Takeover boom promises to keep firms afloat in 2007

Compliance was the story of 2006 for the Big Four firms. But lurking beneath
the surface, and at least as strong an influence on the accounting firms’
results was the M&A boom. Will it sustain them in 2007?

The deal market has been booming in 2006 and the accounting firms have all
enjoyed their slice of the $263bn (£135bn) of transactions announced in 2006.

Growth in corporate finance work has been robust as a result, but the news that
will really be pleasing for corporate financiers is that the deal frenzy is
showing no signs of letting up.

In fact recent research has shown that rather than easing off, the deal
market is expected to grow even further in 2007.

A poll of European finance directors by investment bank Morgan Stanley found
that a year ago takeovers were seventh on the finance director’s list of
priorities. A year on and merger and acquisition deals have become the number
one priority for FDs.

Gavin MacDonald, vice chairman of investment banking at Morgan Stanley, said
the anticipated increase in deal activity was a result of strong corporate
balance sheets, continuing activity from private equity and the growing
influence of hedge funds in deal activity.

In a separate report credit rating agency Standard & Poor’s also
predicted that M&A volumes would increase in 2007, particularly in Europe,
as the market was still far from mature.

Clive McDonnell, chief European equity strategist at S&P, said that cash
was used as the main source of finance in 80% of transactions, which showed that
the market still had plenty of room left to grow.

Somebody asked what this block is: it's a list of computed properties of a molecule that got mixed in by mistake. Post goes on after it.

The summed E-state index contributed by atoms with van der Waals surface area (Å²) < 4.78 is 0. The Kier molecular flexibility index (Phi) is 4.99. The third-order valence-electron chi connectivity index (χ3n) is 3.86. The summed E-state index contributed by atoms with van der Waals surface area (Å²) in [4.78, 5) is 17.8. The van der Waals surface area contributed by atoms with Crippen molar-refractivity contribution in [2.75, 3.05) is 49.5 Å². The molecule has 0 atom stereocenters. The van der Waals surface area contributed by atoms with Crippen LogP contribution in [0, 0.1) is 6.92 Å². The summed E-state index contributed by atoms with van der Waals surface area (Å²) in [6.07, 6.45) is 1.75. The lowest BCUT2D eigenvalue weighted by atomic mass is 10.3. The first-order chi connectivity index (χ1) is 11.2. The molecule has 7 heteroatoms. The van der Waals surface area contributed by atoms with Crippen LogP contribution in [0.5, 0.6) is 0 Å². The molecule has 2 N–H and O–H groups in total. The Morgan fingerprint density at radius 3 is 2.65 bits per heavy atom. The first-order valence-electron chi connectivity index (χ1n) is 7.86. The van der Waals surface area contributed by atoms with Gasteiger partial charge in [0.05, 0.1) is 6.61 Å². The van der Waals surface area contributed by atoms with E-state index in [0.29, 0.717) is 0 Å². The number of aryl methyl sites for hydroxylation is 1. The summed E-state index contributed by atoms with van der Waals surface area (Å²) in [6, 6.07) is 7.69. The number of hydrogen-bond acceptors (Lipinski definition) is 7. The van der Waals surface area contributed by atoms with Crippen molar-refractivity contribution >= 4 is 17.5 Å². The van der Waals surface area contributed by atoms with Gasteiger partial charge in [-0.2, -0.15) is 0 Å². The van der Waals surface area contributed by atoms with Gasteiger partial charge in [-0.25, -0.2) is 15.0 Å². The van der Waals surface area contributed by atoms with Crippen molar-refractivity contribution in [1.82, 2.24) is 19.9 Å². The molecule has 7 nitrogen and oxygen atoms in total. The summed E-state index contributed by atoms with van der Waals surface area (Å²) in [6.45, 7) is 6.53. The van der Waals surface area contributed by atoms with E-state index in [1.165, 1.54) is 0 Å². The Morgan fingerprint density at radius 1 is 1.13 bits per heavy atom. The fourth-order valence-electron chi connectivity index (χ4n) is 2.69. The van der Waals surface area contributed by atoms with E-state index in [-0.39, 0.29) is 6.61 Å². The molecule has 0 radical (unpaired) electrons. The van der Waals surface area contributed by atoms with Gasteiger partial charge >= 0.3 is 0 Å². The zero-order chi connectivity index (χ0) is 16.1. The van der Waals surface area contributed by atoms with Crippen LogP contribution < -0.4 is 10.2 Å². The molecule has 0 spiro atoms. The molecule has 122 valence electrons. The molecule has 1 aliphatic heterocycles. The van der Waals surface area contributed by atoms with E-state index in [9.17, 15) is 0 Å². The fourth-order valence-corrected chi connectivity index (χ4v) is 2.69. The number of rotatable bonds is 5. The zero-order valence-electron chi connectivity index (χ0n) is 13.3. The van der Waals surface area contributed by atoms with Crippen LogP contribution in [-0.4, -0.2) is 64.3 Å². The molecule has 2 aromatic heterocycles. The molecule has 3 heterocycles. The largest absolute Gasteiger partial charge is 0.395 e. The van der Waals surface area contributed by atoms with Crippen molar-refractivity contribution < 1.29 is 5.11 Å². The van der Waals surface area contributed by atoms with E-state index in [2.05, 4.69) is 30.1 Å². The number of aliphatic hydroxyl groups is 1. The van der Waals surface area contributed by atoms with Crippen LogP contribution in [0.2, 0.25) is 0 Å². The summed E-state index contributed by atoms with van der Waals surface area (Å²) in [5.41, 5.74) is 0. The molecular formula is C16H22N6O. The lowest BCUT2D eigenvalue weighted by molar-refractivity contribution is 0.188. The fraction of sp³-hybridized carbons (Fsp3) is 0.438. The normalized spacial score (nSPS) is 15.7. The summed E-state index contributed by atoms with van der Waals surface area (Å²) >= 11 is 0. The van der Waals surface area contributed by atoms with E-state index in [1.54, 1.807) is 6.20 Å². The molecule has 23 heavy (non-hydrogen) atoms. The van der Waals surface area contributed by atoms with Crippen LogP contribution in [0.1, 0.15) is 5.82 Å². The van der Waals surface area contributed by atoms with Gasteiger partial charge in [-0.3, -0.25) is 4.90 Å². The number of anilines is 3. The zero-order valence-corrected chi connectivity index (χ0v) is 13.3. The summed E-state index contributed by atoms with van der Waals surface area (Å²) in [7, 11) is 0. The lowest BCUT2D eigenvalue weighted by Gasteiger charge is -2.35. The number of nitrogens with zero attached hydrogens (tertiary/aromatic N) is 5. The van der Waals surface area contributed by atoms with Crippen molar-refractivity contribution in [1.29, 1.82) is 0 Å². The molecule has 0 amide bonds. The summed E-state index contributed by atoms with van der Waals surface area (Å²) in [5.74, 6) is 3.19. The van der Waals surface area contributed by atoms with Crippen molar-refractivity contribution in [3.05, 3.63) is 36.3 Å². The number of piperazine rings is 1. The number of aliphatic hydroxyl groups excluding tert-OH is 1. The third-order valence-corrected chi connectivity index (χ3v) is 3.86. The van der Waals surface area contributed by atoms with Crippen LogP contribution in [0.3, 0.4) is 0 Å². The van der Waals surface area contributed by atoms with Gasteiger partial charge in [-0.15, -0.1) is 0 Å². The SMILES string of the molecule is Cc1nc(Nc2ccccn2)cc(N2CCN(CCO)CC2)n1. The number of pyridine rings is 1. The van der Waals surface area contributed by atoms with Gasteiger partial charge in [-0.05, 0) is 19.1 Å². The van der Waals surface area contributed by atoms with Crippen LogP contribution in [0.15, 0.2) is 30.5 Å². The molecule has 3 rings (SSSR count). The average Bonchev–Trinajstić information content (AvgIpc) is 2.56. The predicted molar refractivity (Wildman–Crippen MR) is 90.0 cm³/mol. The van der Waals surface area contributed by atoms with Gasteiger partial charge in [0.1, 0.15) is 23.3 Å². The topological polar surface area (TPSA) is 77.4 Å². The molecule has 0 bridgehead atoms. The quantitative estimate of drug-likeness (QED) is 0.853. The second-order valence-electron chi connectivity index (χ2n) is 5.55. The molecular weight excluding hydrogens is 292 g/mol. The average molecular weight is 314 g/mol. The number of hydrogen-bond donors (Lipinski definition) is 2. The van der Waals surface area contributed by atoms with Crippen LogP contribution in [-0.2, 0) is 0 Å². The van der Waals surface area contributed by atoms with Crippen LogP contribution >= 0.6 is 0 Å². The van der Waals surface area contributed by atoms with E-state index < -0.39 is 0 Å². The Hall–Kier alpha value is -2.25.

‘Europe remains in the early stages of the M&A cycle. This reflects the
ready availability of cheap funding, be it from private equity, hedge fund
investors or banks. Only when we see investors switch their preference to using
equity or bonds as the initial currency to finance acquisitions can we say that
the M&A boom is entering its mature phase,’ McDonnell said.

S&P also forecast that the premiums for deals would also increase on
deals in 2007, which should result in higher fees for advisers.

The predictions of further growth in mergers and acquisitions mean that work
in transactional services, due diligence and lead advisory could more than make
up for the drop off in IFRS and Sarbanes-Oxley related work. M&A, of course,
does not only bring fees for deal origination or lead advisory. It also brings
in plenty of lucrative tax and assurance work, which is why firms are so excited
about the year ahead.

Corporate financiers, and indeed managing partners, will be hoping that this
turns out to be the case.

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